After spending most of the year complaining about bad weather, Summer has arrived once more in Beetley. The temperature is soaring, and thunder storms are occurring. There is still some rain, but it is intermittent, if no less torrential. We have achieved enviable temperatures in excess of 24C, with attendant blue skies, occasional breezes, and uncomfortable night-time humidity.
The plants over the meadow are at shoulder height, and the river water is achieving a bearable temperature. Plant life is blossoming, and insect life is notable by its abundance. The cold and wet of a few weeks back is but a memory, and we need the fan on, to get a decent sleep. In many respects, this is it. The reason for moving to the countryside, to enjoy the balmy summers of yesteryear.
But there is a price to pay for such luxury. As well as feeling uncomfortably humid, the nights restrict sleep. We need to have the fan on in the bedroom as mentioned above, and the noise is irritating. Open windows during the evening just attract endless bugs, and more biters. The contrast from the cold of only days ago, means that we are unprepared for the change to heat. Sleep comes hard, and both of us are tired. Ollie is too hot on his walks, spending too much time in the river, in an effort to keep cool.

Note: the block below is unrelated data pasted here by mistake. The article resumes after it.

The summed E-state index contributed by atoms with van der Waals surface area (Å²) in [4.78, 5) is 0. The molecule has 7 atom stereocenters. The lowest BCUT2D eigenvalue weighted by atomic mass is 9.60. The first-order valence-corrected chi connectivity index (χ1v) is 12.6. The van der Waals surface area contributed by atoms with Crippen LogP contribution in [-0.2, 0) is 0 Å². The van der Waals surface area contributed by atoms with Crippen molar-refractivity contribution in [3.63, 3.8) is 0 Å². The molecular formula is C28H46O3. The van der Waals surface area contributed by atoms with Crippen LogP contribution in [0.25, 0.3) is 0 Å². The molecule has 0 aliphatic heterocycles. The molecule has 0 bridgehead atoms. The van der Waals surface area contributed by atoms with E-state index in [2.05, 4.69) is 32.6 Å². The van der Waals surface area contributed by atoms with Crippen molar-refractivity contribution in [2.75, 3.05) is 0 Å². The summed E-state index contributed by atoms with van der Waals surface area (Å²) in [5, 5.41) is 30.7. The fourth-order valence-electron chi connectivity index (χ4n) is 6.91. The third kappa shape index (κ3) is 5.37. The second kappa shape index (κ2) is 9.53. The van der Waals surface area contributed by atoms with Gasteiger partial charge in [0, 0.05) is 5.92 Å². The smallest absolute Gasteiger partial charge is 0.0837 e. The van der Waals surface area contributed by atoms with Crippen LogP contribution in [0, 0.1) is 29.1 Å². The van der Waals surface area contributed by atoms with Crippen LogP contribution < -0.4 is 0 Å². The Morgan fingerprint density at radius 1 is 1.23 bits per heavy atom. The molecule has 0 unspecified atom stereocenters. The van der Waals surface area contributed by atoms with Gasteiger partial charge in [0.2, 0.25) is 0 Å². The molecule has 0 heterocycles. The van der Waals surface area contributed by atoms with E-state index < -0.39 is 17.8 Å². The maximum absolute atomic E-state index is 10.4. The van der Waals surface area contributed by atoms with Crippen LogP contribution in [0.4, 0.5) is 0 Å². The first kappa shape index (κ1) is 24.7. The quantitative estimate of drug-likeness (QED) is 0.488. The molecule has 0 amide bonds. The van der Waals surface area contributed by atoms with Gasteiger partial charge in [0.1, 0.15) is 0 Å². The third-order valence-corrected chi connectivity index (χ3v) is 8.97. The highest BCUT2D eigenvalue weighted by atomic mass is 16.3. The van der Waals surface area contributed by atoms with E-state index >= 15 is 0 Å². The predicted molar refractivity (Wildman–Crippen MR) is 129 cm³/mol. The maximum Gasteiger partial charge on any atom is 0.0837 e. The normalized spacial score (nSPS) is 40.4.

Last weekend, a brief diversion into the woodland nearby, resulted in an inordinate amount of insect bites. Whether Midge, Mosquito, or unknown biter, I emerged with legs comprehensively overwhelmed by bites. On the left leg, nine, the right leg, seven. On my head, four, and all raging with itchiness. Creams and lotions applied, the relief is temporary. Trying not to scratch is a full-time preoccupation. The house feels warm, even with most windows open. Those same windows attract yet more biters, as well as irritating bugs, so the circle continues.
My much longed-for Summer is here, but the bill has also been placed on the table. Not one, without the other. I suddenly yearn for a return to milder days, less bothered by biting insects, and cool walks with Ollie. That is the paradox of the English Summer. You want it all year, but you cannot stand to receive the invoice.
Autumn is looking more inviting than ever.